The Herdmans Part 4-1
The Herdmans – Part 4-1
Billy K’s behaviour continued to be an issue. He could go several days without incident but then WHAM. I suppose his belief was, go big or go home. While his brothers needed academic support in the classroom their behaviour wasn’t much of an issue.
By this time, one of the measures we had in place for Billy consisted of an intervention worker (IW) meeting him when he stepped off the bus. An intervention worker was a teaching assistant who specialized in behaviour intervention. She had several students on her case load and her day consisted of quietly moving from class to class and connecting with kids for whom behaviour was an issue. We tried to make it look like she was connecting with most students but there were several she was monitoring closely. The intention was to have her intervene before behaviours became disruptive. Her day began with meeting B.K. when he first arrived.
You could tell what type of mood Billy was in within seconds. When he was in the zone he presented differently. His eyes seemed wider and he held his upper body differently. The IW could get a fairly good read on him before they even spoke. If he seemed to be in the right frame of mind to participate in class then off he went; however, if he seemed to be in that somewhat hostile space, he had to initially spend some time with the IW. They would go to the conference room to talk (decompress?) before he was permitted to attend class.
I would stick close to the main office at the beginning of the day. If Billy was in need of some intervention then I would see (hear) them heading toward the conference room which was located next to the main office. On this particular day I saw no sign of Billy and the intervention worker so I assume all was good.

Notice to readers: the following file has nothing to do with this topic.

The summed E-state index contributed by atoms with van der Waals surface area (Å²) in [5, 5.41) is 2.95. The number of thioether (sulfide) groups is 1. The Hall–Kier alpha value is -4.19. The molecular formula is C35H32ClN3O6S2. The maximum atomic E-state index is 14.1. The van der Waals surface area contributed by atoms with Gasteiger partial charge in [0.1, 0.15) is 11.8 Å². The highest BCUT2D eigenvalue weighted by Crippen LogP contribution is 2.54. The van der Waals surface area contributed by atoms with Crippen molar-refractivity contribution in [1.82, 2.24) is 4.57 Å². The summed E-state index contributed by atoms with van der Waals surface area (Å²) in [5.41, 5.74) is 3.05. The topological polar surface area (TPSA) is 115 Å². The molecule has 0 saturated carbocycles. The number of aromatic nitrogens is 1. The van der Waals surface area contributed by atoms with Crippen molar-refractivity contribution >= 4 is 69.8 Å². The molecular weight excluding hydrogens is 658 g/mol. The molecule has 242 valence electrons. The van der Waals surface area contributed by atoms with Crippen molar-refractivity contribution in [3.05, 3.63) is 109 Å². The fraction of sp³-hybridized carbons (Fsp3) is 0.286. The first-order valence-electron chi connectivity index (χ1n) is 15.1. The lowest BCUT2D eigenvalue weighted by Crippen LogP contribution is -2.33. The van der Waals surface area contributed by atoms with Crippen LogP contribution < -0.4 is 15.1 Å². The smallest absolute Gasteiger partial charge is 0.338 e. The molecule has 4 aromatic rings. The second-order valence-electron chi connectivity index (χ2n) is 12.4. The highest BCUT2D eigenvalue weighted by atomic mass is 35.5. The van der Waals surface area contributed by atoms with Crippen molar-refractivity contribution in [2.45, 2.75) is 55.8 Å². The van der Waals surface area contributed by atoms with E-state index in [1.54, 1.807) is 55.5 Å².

About ten minutes after the buses unloaded a parent arrived. She reported that she was driving toward the school and was flagged down by a woman who said that she worked at the school. “She told me to tell you that she is chasing Billy.” Had I been strapped to a heart monitor it would have been interesting to see how it changed at this point.
I jumped in my car and off I went. Sure enough, I caught up with Lori and she was, indeed, chasing behind Billy. She explained that when he parachuted off the bus he quickly declared that he was going home and started running down the hill. Not sure what to do she took off in pursuit.
When Billy saw me talking to Lori, he picked up the pace. I’m sure he thought I was going to chase after him. I told the worker that I would take her back to the school and that I would handle matters from here. When we at the school I asked the secretary to call Billy’s mother and to call the police detachment. I wasn’t sure how this was going to play out but if someone reported that a middle-aged man with a moustache was seen following a nine-year-old boy along a country road I wanted the authorities to have been informed beforehand. In my car I returned to the chase.
By this point he was about a kilometre away. When he heard my car he looked over his shoulder and proceeded to run as fast as his little legs could carry him. I wasn’t sure how I was going to proceed but I was quite certain that I didn’t want the little gaffer in my car, so I drove past him and pulled over to the side of the road about 70 metres in front of him. He stopped running; after all, if he continued to head in the direction of his home he would be moving TOWARD me. He continued to ponder the situation, looking back and forth between me and the direction from which he came. He obviously made up his mind when he bent over, picked up what I assumed to be a rock and came charging toward me, full bore.
………… to be continued
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